Setting the Send and Receive Window Sizes

A TCP data transfer isn't a one-way affair; the sending computer sends data packets but expects to hear back from the recipient about the success of the data transfer. Suppose that these operations were to occur in serial—that is, the sender sends a packet, the recipient acknowledges receipt of the packet, and only then does the sender send a second packet. In this scenario, the transmission would be slowed down by the latencies involved in the connection. For instance, consider a 1Mbps connection with a 100ms round-trip latency and a packet size of 1,500 bytes. At time 0, the sender begins sending the packet. At 50ms (half the ping time), the recipient begins to receive the packet, but at 1Mbps, a 1,500-byte packet takes 12ms to arrive. Assuming an instantaneous response, that means the recipient can begin to send a response at 62ms. That response arrives at the sender's system at 112ms. (The response is likely to be much shorter than 1,500 bytes, so we can assume it arrives much more quickly than 12ms.) If the sender can't send a packet until receiving a reply, the sender will end up spending 12ms of every 112ms actually sending data, reducing the 1Mbps link to a 107Kbps (0.107Mbps) connection.

The solution to this problem is the negotiation of a receive window, which is the number of bytes that a system will accept before sending an acknowledgment, and a send window, which is the number of bytes it will send before requiring an acknowledgment. By setting these values high enough, you enable the sender to deliver data more-or-less continuously. Unfortunately, the optimum window size depends on the latency and throughput between the two computers—it should be at least as many bytes as your system can receive during the round-trip latency (that is, the ping time) between the systems. Table 19.2 summarizes the minimum window sizes you should use for different speeds and latencies. Entries in this table are derived from the formula size = bandwidth x latency, where size is the window size in bits, bandwidth is the throughput speed in bits per second, and latency is the ping time in seconds. (Table 19.2's rows and columns specify latencies in milliseconds, throughput in megabits per second, and window size in kilobytes, though.)

Table 19.2: Minimum Send and Receive Window Sizes

Latency (ms)

1Mbps Throughput

2Mbps Throughput

4Mbps Throughput

8Mbps Throughput

50

6KB

12KB

24KB

49KB

100

12KB

24KB

49KB

98KB

150

18KB

37KB

73KB

146KB

200

24KB

49KB

98 KB

195KB

300

37KB

73KB

146KB

293KB

400

49KB

98KB

195KB

391KB

500

61KB

122KB

244KB

488KB

Linux's default window size is 64KB, which is enough for most connections. LAN speeds are off the chart as far as Table 19.2 is concerned, but consider a 100Mbps Ethernet network with 1 ms latencies. The size = bandwidth x latency formula suggests a minimum receive window size of 12.2KB, so a 64KB window size is quite adequate. On broadband and other always-on Internet connections, latencies for connections on the same continent are usually 100ms or less, and connections seldom exceed 4Mbps. If your Internet connection is unusually speedy, though, you may want to consider a larger receive window size. Another extreme case is a satellite connection, which has very high latencies. Assuming a typical 500ms latency, a 61KB window size should be adequate for a 1Mbps connection.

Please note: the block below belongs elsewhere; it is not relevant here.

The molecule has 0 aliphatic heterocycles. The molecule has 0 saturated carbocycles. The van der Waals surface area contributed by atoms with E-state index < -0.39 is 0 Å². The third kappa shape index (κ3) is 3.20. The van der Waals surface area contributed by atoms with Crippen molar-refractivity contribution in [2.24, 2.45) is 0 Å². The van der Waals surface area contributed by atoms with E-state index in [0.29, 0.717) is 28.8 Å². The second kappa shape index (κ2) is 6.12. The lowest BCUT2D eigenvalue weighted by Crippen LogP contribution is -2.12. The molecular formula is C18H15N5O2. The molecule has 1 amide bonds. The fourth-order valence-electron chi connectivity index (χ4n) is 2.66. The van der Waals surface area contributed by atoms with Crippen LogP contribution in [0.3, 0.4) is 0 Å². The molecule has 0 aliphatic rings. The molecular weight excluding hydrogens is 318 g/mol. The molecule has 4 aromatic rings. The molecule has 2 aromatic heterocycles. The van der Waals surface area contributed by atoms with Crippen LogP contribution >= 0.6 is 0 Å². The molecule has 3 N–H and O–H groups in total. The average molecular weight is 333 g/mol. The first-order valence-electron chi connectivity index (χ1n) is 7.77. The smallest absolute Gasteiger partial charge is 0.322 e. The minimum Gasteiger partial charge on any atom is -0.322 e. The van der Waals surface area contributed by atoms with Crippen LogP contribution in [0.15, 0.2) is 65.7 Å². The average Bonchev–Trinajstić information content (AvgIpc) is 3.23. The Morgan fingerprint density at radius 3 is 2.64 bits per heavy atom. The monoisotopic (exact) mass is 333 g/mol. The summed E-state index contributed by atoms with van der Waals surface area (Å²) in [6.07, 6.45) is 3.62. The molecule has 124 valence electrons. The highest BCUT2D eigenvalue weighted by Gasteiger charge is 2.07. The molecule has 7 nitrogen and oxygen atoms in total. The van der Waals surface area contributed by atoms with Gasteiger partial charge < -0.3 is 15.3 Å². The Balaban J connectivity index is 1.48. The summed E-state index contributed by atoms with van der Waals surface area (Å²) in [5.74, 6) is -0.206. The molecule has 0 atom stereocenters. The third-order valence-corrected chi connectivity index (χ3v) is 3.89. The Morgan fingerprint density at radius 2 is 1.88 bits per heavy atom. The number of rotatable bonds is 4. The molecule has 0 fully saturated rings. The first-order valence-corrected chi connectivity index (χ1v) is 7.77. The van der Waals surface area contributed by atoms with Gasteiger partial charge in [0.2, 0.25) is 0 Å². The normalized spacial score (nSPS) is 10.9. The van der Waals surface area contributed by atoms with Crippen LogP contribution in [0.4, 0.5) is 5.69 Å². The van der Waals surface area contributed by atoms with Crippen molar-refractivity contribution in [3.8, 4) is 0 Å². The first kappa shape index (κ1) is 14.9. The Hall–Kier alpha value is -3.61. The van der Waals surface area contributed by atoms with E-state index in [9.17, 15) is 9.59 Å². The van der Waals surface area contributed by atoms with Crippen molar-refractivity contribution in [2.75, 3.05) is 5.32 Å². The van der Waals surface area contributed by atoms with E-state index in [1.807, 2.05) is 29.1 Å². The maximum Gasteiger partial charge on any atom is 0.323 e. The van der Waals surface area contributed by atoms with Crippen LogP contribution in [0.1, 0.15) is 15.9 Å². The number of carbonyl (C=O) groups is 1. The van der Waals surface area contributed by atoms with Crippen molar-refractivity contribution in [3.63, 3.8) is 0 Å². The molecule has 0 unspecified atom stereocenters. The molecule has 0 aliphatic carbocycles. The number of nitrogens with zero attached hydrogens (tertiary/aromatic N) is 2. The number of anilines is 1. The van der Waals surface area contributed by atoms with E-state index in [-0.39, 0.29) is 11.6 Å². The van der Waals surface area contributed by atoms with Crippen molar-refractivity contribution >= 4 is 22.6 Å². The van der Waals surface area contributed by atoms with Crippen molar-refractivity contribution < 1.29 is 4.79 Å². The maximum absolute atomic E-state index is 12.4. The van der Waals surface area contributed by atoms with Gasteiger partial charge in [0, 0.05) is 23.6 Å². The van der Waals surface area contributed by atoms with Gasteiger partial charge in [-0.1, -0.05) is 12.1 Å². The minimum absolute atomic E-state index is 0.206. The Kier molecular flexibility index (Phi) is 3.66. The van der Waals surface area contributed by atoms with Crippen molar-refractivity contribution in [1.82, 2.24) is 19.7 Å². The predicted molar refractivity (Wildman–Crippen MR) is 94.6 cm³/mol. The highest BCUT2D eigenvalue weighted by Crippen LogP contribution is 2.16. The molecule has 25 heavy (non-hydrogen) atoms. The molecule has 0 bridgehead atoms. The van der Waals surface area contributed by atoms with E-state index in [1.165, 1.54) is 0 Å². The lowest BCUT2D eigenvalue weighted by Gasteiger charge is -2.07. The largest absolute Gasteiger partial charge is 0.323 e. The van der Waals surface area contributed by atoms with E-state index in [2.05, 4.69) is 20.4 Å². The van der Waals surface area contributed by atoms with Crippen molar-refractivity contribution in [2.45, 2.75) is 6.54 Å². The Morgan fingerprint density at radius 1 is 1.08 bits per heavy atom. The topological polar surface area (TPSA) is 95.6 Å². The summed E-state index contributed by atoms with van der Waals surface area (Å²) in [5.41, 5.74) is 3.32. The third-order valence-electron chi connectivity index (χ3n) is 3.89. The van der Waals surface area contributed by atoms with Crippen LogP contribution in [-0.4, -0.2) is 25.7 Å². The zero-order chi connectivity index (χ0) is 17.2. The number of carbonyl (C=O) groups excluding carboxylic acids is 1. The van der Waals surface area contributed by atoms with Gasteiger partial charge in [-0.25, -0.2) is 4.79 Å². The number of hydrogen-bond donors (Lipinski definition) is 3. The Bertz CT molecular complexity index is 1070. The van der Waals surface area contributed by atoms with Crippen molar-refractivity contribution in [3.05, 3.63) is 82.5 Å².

If you believe your system's performance is suffering because of a window size that's too small, you can adjust it in either of two ways:

Using route Options The route command adds routes to the Linux routing table. You can locate your system's call to route (most likely in one of the scripts referenced in Table 19.1) and modify that call to include the window W parameter, where Wis the window size in bytes.

Setting /proc Filesystem Options You can set the default and maximum send and receive window sizes using entries in the /proc/sys/net/core directory. Specifically, rmem_default and rmem_max set the default and maximum receive window sizes, while wmem_default and wmem_max set the default and maximum send window sizes. For instance, typing echo "131072" > /proc/sys/net/core/rmem_max sets the maximum receive window size to 128KB.

In order to be effective, both your system and the one with which it's communicating must support the larger size. For this reason, this adjustment may be ineffective if the remote system uses a 64KB or smaller window size.

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